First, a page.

CE tight-lipped on Snowden case as lawmakers urge government to tread carefully
Chief Executive Leung Chun-ying in New York remained tight-lipped about the Edward Snowden case as he has since it began, while a couple of lawmakers urged the Hong Kong government not to tarnish the city’s image when handling the case.
In a interview with Bloomberg Television in New York City, Leung was asked whether the government would take any action and whether it would comply if the US issued a warrant for Snowden’s arrest.
“I cannot comment on individual cases … I can only say that we follow existing laws and policies,” Leung said.
He declined to discuss further on these laws and policies, or whether Hong Kong, alone, could decide on the extradition of Snowden, adding: “We do not comment on or discuss any of these cases.”
Asked how the “one country, two systems” principle applied to legal cases, Leung only said: “We have a different set of laws in Hong Kong; we have a different judicial system that is prescribed in our constitutional document called the Basic Law.”
Leung said he had no further comments on Hong Kong’s partnership with the US, adding that the city “co-operates with the United States in all areas - economics, financial services and so on.”
During the interview with Bloomberg, Leung was asked eight questions by the reporter about Snowden. The chief executive replied seven times that he “cannot comment on individual cases”.
On Tuesday, before a dinner in Leung's honour hosted by the Hong Kong Trade Development Council in New York, Leung was asked six questions by reporters about Snowden. He responded six times: "I have no comment on individual cases."
Leung returned to Hong Kong from New York on Thursday evening and when asked about the Snowden case he said, "I cannot comment on individual cases."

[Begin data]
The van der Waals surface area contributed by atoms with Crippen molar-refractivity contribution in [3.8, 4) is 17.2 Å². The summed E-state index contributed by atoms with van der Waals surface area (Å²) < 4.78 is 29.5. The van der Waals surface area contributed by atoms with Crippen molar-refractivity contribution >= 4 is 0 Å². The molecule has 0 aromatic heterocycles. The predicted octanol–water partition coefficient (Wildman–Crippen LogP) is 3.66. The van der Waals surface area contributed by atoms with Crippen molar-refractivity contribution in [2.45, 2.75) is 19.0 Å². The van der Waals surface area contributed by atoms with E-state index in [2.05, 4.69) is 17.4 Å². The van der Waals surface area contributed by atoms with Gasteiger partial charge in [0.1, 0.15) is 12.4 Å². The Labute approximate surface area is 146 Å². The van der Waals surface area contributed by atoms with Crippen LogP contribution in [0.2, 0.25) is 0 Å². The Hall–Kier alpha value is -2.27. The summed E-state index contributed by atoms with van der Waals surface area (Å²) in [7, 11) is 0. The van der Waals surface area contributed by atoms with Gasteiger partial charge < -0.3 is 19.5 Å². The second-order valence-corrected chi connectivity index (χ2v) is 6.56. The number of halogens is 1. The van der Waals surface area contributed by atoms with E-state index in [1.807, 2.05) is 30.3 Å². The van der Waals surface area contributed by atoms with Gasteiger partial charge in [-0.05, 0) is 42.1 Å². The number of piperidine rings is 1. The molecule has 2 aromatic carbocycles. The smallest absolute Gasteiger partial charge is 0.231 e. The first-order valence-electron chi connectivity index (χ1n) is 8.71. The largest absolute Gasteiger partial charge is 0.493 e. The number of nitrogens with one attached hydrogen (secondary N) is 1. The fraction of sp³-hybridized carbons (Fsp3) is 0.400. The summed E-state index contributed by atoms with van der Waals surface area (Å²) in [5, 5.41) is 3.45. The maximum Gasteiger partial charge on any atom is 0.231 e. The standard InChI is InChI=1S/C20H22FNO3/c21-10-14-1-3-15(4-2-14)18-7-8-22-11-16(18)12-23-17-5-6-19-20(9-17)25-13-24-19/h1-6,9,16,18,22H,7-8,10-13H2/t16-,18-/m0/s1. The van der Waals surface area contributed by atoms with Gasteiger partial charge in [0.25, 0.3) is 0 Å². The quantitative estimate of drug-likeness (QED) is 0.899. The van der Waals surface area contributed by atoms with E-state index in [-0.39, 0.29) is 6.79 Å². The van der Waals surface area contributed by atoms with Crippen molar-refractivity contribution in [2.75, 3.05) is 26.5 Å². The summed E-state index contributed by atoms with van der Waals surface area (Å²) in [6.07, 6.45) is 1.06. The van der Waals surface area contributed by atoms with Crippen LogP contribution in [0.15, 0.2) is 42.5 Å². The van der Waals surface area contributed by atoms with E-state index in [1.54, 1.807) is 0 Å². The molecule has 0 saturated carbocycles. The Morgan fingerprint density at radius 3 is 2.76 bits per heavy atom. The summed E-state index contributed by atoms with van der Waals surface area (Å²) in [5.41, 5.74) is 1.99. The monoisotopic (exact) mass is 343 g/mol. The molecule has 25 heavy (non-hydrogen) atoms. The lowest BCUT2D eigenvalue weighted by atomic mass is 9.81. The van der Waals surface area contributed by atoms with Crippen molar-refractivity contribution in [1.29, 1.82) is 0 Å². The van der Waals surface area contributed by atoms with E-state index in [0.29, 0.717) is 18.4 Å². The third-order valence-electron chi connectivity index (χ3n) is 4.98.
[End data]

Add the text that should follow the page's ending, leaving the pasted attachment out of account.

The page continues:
On Thursday in Hong Kong, Democratic Party chairwoman Emily Lau Wai-hing warned that the government should ensure Snowden’s personal rights and safety because Hong Kong’s international image could be tarnished seriously if the ex-CIA operative was extradited.
Pro-establishment lawmaker and lawyer Paul Tse Wai-chun also said he was worried that the city’s high degree of autonomy could be sacrificed if Beijing decided to take a reconciliatory approach on the issue.
The lawmakers’ comments came a day after Snowden told the South China Morning Post in an exclusive interview on Wednesday that the US has been “trying to bully” Hong Kong’s government into extraditing him.
Snowden’s decision to use a city under Chinese sovereignty as his safe haven has caused a flurry of debate in the city over whether Beijing will seek to interfere in any extradition case involving him.
“As [Snowden] is now here, we hope the SAR government can make sure he is safe,” Lau said. “But if he suddenly disappeared and was taken back to Washington … it will deal a heavy blow to Hong Kong’s reputation.”
The government should handle the Snowden case carefully because of the international attention now focused on the city, she said
“Every step taken by the government will be under heavy scrutiny, and it must show everyone that it is not taking wrong steps all the time," Lau said. "Otherwise, it will become a joke around the world.”
She stressed that Snowden must be allowed, if he wishes, to take his case to the local courts and argue for his rights.
Lau added that the Democrats would look into Beijing’s possible role in the matter and scrutinise any of its actions.
Tse said he believed the national interest was Beijing’s main priority.
“We are not sure whether [Beijing’s] final decision will be a winning solution for [Beijing, Hong Kong and the US], or will compromise Hong Kong’s international reputation and high level of autonomy,” he said.
“China was criticised by the US for hacker activities, so could the two countries decide to compromise and avoid trouble?” Tse said.
He warned that if Snowden were sent back to the US without going through the local courts, it “could make Hong Kong appear very passive” and not as autonomous as it seemed.
Video: What does Hong Kong think about Edward Snowden? by Silvio Carrillo and Vicky Feng